UK Music Acting CEO Tom Kiehl has welcomed the Government’s new support today for the self-employed as a “vital lifeline” for thousands in the UK music industry.

Chancellor Rishi Sunak outlined the measures that will include a taxable grant worth 80% of average monthly profit over the last three years up to £2,500 a month - mirroring the help available to traditionally employed workers.

The Chancellor said the scheme would initially last three months. It will apply to those with trading profits of up to £50,000 a year. He said the scheme would be only open to those who were already self-employed, had a self assessment 2019 tax return and would benefit 95% of those who were majority self-employed.

The Chancellor recognised in his statement that “musicians and sound engineers” were among the many self-employed workers who risked losing their livelihoods. However, Mr Sunak said the help would not be available until June.

UK Music Acting CEO Tom Kiehl welcomed the measures, but called for immediate help for the self-employed battling to make ends meet who could not wait until June.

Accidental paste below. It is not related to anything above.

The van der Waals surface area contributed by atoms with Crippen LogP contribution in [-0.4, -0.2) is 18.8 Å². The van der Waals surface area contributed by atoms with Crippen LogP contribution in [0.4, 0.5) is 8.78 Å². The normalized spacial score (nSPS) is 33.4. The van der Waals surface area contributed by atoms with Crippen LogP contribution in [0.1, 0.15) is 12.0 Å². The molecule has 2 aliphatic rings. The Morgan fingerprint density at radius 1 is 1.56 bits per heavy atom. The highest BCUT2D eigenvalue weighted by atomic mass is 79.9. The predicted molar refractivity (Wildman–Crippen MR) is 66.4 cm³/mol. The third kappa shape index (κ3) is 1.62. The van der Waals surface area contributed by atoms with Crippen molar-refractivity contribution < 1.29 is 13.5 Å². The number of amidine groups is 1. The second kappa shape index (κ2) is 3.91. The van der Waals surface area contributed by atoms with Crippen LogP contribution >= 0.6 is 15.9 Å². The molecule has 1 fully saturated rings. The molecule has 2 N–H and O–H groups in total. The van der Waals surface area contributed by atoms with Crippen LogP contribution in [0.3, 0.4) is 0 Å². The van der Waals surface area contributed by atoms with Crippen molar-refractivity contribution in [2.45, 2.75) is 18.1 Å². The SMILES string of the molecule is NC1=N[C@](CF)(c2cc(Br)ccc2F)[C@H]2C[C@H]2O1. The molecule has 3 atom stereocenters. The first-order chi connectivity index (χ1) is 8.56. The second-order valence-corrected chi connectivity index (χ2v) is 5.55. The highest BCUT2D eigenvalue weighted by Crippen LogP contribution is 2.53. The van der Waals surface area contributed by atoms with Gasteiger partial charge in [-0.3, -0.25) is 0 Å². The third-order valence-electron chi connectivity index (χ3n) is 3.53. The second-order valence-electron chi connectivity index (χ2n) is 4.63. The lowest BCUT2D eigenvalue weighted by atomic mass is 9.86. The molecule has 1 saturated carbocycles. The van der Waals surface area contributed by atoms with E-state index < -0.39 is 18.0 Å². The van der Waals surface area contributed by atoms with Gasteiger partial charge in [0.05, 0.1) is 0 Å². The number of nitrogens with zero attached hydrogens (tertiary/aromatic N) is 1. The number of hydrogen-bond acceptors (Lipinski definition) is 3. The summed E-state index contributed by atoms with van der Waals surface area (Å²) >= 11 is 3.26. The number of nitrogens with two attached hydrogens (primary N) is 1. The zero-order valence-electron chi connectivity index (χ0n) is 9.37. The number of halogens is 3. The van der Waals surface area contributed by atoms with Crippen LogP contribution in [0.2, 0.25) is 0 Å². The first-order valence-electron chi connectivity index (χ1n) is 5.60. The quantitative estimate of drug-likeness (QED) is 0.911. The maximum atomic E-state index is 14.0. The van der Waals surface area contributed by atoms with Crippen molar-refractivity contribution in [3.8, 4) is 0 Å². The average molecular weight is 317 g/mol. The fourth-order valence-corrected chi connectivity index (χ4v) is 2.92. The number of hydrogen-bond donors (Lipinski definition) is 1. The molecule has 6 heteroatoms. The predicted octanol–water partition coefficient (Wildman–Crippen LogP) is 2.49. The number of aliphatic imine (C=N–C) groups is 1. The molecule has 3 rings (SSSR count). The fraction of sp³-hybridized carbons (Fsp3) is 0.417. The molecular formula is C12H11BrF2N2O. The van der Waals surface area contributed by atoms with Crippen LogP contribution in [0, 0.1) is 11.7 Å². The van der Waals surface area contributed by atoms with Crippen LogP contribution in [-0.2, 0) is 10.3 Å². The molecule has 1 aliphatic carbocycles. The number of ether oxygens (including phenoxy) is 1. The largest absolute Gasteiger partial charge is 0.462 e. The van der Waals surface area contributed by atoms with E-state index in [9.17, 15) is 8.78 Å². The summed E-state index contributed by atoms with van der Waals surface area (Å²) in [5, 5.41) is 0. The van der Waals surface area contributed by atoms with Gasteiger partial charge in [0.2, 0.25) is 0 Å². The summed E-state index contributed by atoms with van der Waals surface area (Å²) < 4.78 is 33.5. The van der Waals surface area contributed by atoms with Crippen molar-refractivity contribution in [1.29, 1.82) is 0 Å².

Mr Kiehl said: “The help outlined by the Chancellor for the self-employed will be a vital lifeline to thousands in the music industry where 72% of the workforce is self-employed.

“It is important the Chancellor recognised in his remarks that musicians and sound engineers are among the many in our sector who have seen their work dry up and need support fast.

“We need immediate and urgent help for the self-employed. People are in desperate need with bills to pay. They need financial support now and cannot wait until June for the scheme to kick in or wait weeks for payments under universal credit.

“The Chancellor should outline interim financial help for the self-employed to help them survive until the support scheme kicks in. He should make clear whether the support will be backdated.

“The Government should also clarify how this support scheme will affect mothers who have been on maternity leave and could lose out because their earnings will be misrepresented.

“There remains a need for support for those in the music industry that have not been self-employed for very long, including recent graduates, who will not qualify for this grant.

“We will continue to work with the Government to do everything we can to support everyone involved in the music industry at this immensely difficult time.”